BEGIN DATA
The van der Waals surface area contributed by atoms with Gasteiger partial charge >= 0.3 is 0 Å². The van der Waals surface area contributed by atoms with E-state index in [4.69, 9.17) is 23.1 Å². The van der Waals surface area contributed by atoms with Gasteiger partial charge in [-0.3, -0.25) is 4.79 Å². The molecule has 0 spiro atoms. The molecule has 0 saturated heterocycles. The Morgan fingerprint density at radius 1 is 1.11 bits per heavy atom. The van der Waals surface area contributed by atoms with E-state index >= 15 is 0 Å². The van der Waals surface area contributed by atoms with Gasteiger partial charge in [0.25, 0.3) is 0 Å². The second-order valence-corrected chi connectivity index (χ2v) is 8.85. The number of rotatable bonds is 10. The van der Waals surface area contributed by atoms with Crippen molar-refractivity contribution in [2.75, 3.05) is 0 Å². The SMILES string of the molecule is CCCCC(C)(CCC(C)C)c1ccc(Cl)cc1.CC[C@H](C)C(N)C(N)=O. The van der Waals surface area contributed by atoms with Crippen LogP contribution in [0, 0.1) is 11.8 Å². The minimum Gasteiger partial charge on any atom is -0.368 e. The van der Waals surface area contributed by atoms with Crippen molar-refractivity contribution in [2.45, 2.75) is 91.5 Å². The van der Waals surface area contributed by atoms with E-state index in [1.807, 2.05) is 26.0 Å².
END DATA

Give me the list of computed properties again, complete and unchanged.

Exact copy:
The van der Waals surface area contributed by atoms with Gasteiger partial charge >= 0.3 is 0 Å². The van der Waals surface area contributed by atoms with E-state index in [4.69, 9.17) is 23.1 Å². The van der Waals surface area contributed by atoms with Gasteiger partial charge in [-0.3, -0.25) is 4.79 Å². The molecule has 0 spiro atoms. The molecule has 0 saturated heterocycles. The Morgan fingerprint density at radius 1 is 1.11 bits per heavy atom. The van der Waals surface area contributed by atoms with E-state index >= 15 is 0 Å². The van der Waals surface area contributed by atoms with Gasteiger partial charge in [0.25, 0.3) is 0 Å². The second-order valence-corrected chi connectivity index (χ2v) is 8.85. The number of rotatable bonds is 10. The van der Waals surface area contributed by atoms with Crippen molar-refractivity contribution in [2.75, 3.05) is 0 Å². The SMILES string of the molecule is CCCCC(C)(CCC(C)C)c1ccc(Cl)cc1.CC[C@H](C)C(N)C(N)=O. The van der Waals surface area contributed by atoms with Crippen LogP contribution in [0, 0.1) is 11.8 Å². The minimum Gasteiger partial charge on any atom is -0.368 e. The van der Waals surface area contributed by atoms with Crippen molar-refractivity contribution in [2.45, 2.75) is 91.5 Å². The van der Waals surface area contributed by atoms with E-state index in [1.807, 2.05) is 26.0 Å².